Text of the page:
He agreed that internet across the state needs to be improved and said that his father-in-law, who lives in Allagash, owns and operates a business that is 95 percent internet-based. He said a boost in internet could not only attract more residents but also lead to economic development. 

One resident criticized Jackson for voting in favor of LD 20 “An Act To Provide Coverage for Abortion Services for MaineCare Members,” which would utilize state money to fund “abortion services that are not federally approved Medicaid services.”

He said he had once depended on the Senate President as a “reliable pro-life vote,” and asked what had changed to motivate him to instead vote in favor of pro-choice legislation. He ended by saying his question came from a place of sincerity, and that he believes Jackson “is a man of great integrity.”

The Senate President said that while it was an issue he has struggled with, he was motivated by a testimony before the Legislature about low-income residents without adequate healthcare access who have to deal with issues such as stillborn births and major birth defects as well as instances in which “both the baby and mother were at risk.”

“In the end,” he said, “I thought that people who are low income should be able to have the same health services as other people. Am I excited about that? No, but in the end it’s for them to decide.”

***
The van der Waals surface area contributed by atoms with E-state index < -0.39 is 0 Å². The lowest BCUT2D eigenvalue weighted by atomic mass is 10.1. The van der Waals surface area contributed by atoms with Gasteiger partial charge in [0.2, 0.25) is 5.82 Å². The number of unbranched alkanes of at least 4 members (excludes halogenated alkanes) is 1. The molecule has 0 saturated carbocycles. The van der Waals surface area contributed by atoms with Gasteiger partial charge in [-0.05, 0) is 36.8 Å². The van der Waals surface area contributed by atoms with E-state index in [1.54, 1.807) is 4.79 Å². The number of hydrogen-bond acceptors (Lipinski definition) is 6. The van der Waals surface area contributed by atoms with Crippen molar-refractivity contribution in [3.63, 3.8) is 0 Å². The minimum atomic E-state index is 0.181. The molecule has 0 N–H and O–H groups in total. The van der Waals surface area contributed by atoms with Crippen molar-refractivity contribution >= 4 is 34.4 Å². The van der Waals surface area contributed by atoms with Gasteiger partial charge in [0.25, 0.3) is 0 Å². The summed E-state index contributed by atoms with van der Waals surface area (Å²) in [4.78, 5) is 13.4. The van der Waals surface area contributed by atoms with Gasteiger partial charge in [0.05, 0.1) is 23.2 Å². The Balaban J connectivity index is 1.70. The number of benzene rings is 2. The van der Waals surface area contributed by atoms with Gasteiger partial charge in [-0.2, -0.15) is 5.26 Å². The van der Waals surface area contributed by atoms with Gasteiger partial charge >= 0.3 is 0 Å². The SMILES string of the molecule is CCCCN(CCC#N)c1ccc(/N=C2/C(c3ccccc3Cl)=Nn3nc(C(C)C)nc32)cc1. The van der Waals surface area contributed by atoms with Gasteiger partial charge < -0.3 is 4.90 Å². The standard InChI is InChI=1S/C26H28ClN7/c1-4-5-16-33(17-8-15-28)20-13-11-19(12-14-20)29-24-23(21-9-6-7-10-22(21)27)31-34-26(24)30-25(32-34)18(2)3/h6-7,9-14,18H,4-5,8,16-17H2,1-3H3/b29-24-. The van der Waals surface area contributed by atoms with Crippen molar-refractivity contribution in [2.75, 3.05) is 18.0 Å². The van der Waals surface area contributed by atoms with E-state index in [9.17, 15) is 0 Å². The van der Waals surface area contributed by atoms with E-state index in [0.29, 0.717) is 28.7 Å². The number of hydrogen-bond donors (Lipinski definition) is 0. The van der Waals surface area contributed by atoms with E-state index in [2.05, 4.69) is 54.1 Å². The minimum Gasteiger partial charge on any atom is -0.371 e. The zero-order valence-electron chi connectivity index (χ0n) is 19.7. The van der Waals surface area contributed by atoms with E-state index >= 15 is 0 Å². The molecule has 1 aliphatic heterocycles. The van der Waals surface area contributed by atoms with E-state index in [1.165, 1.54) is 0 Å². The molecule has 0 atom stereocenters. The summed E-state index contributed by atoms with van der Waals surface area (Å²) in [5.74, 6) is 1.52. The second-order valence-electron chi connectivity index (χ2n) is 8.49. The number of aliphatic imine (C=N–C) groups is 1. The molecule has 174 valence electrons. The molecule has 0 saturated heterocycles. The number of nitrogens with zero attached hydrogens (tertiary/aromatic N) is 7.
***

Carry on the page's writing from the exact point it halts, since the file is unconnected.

One man asked Jackson how he felt about “illegals coming into Portland and being supported by taxpayer money” while citizens of Maine who need help are not receiving assistance.

“I think I started my career by blocking the border and making sure Mainers had job opportunities in the state,” he said. “I think my record is pretty clear.”

The Senate President said he believes work should be done on the federal side to allow immigrants the right to work while trying to obtain citizenship.

“A lot of places in the state are looking for more help and I think there should be opportunities for people to work while they’re waiting for citizenship,” he said, adding that “being a citizen and voting should mean something in this country.”

Jackson said on Sept. 26 that he was glad to have the opportunity to “get out there and hear directly from people about how they’d like government to work, and the issues that are important to them.”

He said that while he was aware of issues concerning rural internet access, his discussions with council and residents illustrated just how severe the problem is in some parts of The County.

“Caribou is by far the biggest city, in fact it’s the only city, in my district,” he said, “and if they’re struggling with internet access, we obviously have a problem.”

He said when the issue came up as a bond package, no Republican lawmakers in the state supported it, adding that he will make sure there is enough money in the upcoming session for rural internet access.

President Jackson plans to spend another day in Caribou on Oct. 21 in which he will meet with seniors, businesses and students. His visit to the council as well as the town hall meeting were the end of a day in which he met with seniors at 9 a.m., Cary Medical Center Administrators at 10 a.m., and also presented a sentiment to the Caribou Veterans Center in addition to visiting three local businesses.

“I’m just trying to be responsive and making sure people know that I know that my job is to represent people in Caribou and northern Maine,” he said. “They don’t have to wait for an upcoming public forum either. They can pick up the phone and call me. I just want people to know they can reach out.”